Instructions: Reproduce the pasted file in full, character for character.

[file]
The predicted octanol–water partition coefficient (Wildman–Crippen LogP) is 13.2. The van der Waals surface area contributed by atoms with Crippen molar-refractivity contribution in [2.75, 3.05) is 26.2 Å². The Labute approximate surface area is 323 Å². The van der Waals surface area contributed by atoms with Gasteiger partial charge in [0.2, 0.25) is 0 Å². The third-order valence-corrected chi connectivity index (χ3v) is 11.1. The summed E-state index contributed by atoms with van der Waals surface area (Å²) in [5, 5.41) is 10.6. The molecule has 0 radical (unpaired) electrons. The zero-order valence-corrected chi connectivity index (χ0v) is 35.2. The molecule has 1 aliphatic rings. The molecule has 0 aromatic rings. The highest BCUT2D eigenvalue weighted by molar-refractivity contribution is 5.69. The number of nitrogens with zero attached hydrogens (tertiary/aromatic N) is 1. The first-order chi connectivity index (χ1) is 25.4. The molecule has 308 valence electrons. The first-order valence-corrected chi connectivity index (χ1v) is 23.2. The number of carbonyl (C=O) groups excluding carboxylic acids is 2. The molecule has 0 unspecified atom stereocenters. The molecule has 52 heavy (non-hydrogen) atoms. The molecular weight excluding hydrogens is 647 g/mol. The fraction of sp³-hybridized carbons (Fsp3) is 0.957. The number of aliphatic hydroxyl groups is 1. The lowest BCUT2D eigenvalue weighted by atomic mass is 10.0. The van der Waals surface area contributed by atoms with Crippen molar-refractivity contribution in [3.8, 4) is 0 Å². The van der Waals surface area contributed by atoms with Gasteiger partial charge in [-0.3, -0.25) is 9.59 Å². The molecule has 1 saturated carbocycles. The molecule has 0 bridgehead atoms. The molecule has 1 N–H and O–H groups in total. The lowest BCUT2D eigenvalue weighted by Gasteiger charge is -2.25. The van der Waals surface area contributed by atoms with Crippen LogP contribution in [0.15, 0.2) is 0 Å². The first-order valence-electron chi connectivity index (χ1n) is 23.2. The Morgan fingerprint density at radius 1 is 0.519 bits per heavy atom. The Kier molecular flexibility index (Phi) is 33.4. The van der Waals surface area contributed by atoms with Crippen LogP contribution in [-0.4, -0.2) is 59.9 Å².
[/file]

The predicted octanol–water partition coefficient (Wildman–Crippen LogP) is 13.2. The van der Waals surface area contributed by atoms with Crippen molar-refractivity contribution in [2.75, 3.05) is 26.2 Å². The Labute approximate surface area is 323 Å². The van der Waals surface area contributed by atoms with Gasteiger partial charge in [0.2, 0.25) is 0 Å². The third-order valence-corrected chi connectivity index (χ3v) is 11.1. The summed E-state index contributed by atoms with van der Waals surface area (Å²) in [5, 5.41) is 10.6. The molecule has 0 radical (unpaired) electrons. The zero-order valence-corrected chi connectivity index (χ0v) is 35.2. The molecule has 1 aliphatic rings. The molecule has 0 aromatic rings. The highest BCUT2D eigenvalue weighted by molar-refractivity contribution is 5.69. The number of nitrogens with zero attached hydrogens (tertiary/aromatic N) is 1. The first-order chi connectivity index (χ1) is 25.4. The molecule has 308 valence electrons. The first-order valence-corrected chi connectivity index (χ1v) is 23.2. The number of carbonyl (C=O) groups excluding carboxylic acids is 2. The molecule has 0 unspecified atom stereocenters. The molecule has 52 heavy (non-hydrogen) atoms. The molecular weight excluding hydrogens is 647 g/mol. The fraction of sp³-hybridized carbons (Fsp3) is 0.957. The number of aliphatic hydroxyl groups is 1. The lowest BCUT2D eigenvalue weighted by atomic mass is 10.0. The van der Waals surface area contributed by atoms with Crippen molar-refractivity contribution in [3.8, 4) is 0 Å². The van der Waals surface area contributed by atoms with Gasteiger partial charge in [-0.3, -0.25) is 9.59 Å². The molecule has 1 saturated carbocycles. The molecule has 0 bridgehead atoms. The molecule has 1 N–H and O–H groups in total. The lowest BCUT2D eigenvalue weighted by Gasteiger charge is -2.25. The van der Waals surface area contributed by atoms with Crippen LogP contribution in [0.15, 0.2) is 0 Å². The first-order valence-electron chi connectivity index (χ1n) is 23.2. The Morgan fingerprint density at radius 1 is 0.519 bits per heavy atom. The Kier molecular flexibility index (Phi) is 33.4. The van der Waals surface area contributed by atoms with Crippen LogP contribution in [-0.4, -0.2) is 59.9 Å².